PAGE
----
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Struts 1.4 allows building portlet-like web components. A web component is an independent server-side object that is able to accept user input and to render itself.
A Struts Web Component is a combination of:
- one Action class that handles input events and updates component state;
- one or more JSP files that represent one or more component subviews;
- an optional form bean that holds input/output data.
Struts web component uses Action class to process incoming events, and employs JSP technology to render a view. The lifecycle of the components is fully managed by Struts. The components can be used in any application that employs JSP as rendering technology, not just in Struts-based application.
Struts utilizes two request processing concepts when dealing with web components:
- Traditional synchronous HTTP request/response cycle (Non-Ajax mode), and
In synchronous mode the browser submits input data to a fragment, the fragment updates its state if necessary, then the composite page is automatically reloaded by redirecting browser to the original page location. A request that follows pulls up web components and they render themselves.
In Ajax mode browser submits input data using an asynchronous request. Struts renders a view directly in response to this request, no page reloading is needed. HTML markup, returned by a component, is inserted into the composite page without full page refresh.
Use Case: Login Component
Consider a website's composite page that contains a login component. The login component authorizes access to member-only area of the website. A non-logged-in user must be presented with login form, a logged-in user should be able to log out. The screenshot from http://www.java.net website illustrates this use case.
A casual visitor sees a login form:
After a visitor logs in, he is presented with exactly the same page, the only difference is the login form replaced with logout form:
In a regular web application the login/logout module would be responsible for navigation to a proper location after processing user input. In the example above a user must be transferred to the same location that he was browsing before logging in. Therefore login/logout module should be tightly integrated with its parent page, or the parent page must process login/logout events itself.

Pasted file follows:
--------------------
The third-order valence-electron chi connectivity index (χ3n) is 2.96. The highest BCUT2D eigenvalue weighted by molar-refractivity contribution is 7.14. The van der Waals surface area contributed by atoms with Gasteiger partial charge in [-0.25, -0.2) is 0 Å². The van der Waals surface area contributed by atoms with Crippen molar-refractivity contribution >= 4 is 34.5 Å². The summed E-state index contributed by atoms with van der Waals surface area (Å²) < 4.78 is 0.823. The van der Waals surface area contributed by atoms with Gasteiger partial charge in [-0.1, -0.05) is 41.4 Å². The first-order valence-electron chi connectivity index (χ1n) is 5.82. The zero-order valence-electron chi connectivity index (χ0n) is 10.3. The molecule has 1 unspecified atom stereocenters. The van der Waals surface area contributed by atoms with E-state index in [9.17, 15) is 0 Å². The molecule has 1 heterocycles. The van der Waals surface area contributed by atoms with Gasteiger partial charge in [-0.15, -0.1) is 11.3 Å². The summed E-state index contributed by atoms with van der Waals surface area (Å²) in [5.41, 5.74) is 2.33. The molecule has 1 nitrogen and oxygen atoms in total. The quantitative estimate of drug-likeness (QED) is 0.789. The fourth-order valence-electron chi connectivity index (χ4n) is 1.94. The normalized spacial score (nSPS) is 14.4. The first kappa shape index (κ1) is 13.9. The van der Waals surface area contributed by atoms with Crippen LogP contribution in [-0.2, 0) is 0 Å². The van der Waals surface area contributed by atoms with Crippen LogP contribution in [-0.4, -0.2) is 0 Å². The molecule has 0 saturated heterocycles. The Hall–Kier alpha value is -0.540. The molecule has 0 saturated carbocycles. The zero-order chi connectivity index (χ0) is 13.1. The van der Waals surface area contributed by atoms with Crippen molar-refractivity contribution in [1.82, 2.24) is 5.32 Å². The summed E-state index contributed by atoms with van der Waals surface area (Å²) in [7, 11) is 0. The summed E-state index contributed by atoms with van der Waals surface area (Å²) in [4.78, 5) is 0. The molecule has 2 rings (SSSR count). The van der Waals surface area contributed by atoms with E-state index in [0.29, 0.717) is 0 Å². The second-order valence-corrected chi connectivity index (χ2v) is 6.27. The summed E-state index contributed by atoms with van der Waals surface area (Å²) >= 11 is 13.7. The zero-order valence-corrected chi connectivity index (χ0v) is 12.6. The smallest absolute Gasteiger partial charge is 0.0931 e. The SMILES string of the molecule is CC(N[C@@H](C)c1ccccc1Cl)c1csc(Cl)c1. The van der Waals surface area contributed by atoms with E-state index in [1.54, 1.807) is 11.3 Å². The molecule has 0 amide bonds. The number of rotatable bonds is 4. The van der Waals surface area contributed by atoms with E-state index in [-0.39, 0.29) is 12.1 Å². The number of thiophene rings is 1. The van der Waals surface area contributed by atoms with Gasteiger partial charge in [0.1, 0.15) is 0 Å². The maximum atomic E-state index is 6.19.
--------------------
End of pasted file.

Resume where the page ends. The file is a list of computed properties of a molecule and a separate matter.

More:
With Struts you can build truly independent web components that bear no knowledge about a page they are included into. Furthermore, a composite page does not need to know about components contained in it. A web component should mean its own business, that is, handling its input and rendering its markup. Struts takes care about the rest. These boring tasks include:
- Calculating the location of a composite page (used to automatically reload a composite page).
- Calculating the location of a component (can be used as submission target).
- Save page/component locations between requests.
Building A Simple Struts Web Component
This guide explains Struts component functionality by building a simple login component. The Login Component has two states: "Logged In" and "Not Logged In", two corresponding views: "loggedin" and "notloggedin", and two input events: "login" and "logout".
If a user has not logged in yet, the Login Component stays at "Not Logged In" state. The "notloggedin" view displays login form with "username" and "password" fields and "Log In" button. The button submits login form, sending "login" event to the component.
When a user logs in, the Login Component switches to "Logged In" state. The corresponding "loggedin" view displays logout form that shows user name and "Log Out" button. The button submits logout form, sending "logout" event to the component.
We will build a synchronous component first, then we will convert it into a true dual-mode component.
Download WAR file
Download the sample: struts-components.war It also contains source code of business-related files (login action, form, JSP file) as well as suggested modifications for upcoming Struts 1.4 core.